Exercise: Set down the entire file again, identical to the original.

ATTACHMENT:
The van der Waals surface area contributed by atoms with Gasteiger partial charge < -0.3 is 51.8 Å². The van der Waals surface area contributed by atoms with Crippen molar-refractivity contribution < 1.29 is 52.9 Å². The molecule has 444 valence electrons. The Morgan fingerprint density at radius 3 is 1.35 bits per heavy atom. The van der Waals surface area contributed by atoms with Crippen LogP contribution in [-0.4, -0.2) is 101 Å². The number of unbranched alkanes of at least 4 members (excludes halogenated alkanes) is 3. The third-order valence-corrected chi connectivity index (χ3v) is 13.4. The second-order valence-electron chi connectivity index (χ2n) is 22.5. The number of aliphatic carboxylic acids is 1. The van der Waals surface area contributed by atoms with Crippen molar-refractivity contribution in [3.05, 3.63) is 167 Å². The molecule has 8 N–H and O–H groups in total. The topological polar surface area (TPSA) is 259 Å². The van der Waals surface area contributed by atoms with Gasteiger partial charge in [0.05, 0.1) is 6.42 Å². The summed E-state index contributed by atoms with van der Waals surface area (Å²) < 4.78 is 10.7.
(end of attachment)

The van der Waals surface area contributed by atoms with Gasteiger partial charge < -0.3 is 51.8 Å². The van der Waals surface area contributed by atoms with Crippen molar-refractivity contribution < 1.29 is 52.9 Å². The molecule has 444 valence electrons. The Morgan fingerprint density at radius 3 is 1.35 bits per heavy atom. The van der Waals surface area contributed by atoms with Crippen LogP contribution in [-0.4, -0.2) is 101 Å². The number of unbranched alkanes of at least 4 members (excludes halogenated alkanes) is 3. The third-order valence-corrected chi connectivity index (χ3v) is 13.4. The second-order valence-electron chi connectivity index (χ2n) is 22.5. The number of aliphatic carboxylic acids is 1. The van der Waals surface area contributed by atoms with Crippen molar-refractivity contribution in [3.05, 3.63) is 167 Å². The molecule has 8 N–H and O–H groups in total. The topological polar surface area (TPSA) is 259 Å². The van der Waals surface area contributed by atoms with Gasteiger partial charge in [0.05, 0.1) is 6.42 Å². The summed E-state index contributed by atoms with van der Waals surface area (Å²) < 4.78 is 10.7.